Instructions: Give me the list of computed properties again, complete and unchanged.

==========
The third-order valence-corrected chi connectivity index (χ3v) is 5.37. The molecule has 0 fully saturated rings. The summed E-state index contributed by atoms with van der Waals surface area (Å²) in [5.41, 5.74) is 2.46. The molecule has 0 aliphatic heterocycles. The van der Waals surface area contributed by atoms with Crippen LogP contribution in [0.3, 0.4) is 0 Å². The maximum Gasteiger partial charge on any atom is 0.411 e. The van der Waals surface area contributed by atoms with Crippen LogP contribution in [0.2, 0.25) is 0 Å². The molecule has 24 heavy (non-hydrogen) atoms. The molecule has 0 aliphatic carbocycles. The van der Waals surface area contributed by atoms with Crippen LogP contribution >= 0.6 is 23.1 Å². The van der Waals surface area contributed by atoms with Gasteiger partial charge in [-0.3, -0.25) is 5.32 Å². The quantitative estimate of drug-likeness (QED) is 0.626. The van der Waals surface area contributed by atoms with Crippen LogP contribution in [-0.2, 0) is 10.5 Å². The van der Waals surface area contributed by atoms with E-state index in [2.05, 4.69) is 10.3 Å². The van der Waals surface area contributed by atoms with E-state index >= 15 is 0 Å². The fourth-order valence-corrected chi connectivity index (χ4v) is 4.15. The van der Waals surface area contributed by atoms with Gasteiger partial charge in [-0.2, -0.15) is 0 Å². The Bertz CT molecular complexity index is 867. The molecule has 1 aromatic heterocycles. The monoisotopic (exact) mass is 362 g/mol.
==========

The third-order valence-corrected chi connectivity index (χ3v) is 5.37. The molecule has 0 fully saturated rings. The summed E-state index contributed by atoms with van der Waals surface area (Å²) in [5.41, 5.74) is 2.46. The molecule has 0 aliphatic heterocycles. The van der Waals surface area contributed by atoms with Crippen LogP contribution in [0.3, 0.4) is 0 Å². The maximum Gasteiger partial charge on any atom is 0.411 e. The van der Waals surface area contributed by atoms with Crippen LogP contribution in [0.2, 0.25) is 0 Å². The molecule has 24 heavy (non-hydrogen) atoms. The molecule has 0 aliphatic carbocycles. The van der Waals surface area contributed by atoms with Crippen LogP contribution >= 0.6 is 23.1 Å². The van der Waals surface area contributed by atoms with Gasteiger partial charge in [-0.3, -0.25) is 5.32 Å². The quantitative estimate of drug-likeness (QED) is 0.626. The van der Waals surface area contributed by atoms with Crippen LogP contribution in [-0.2, 0) is 10.5 Å². The van der Waals surface area contributed by atoms with E-state index in [2.05, 4.69) is 10.3 Å². The van der Waals surface area contributed by atoms with E-state index >= 15 is 0 Å². The fourth-order valence-corrected chi connectivity index (χ4v) is 4.15. The van der Waals surface area contributed by atoms with Gasteiger partial charge in [-0.2, -0.15) is 0 Å². The Bertz CT molecular complexity index is 867. The molecule has 1 aromatic heterocycles. The monoisotopic (exact) mass is 362 g/mol.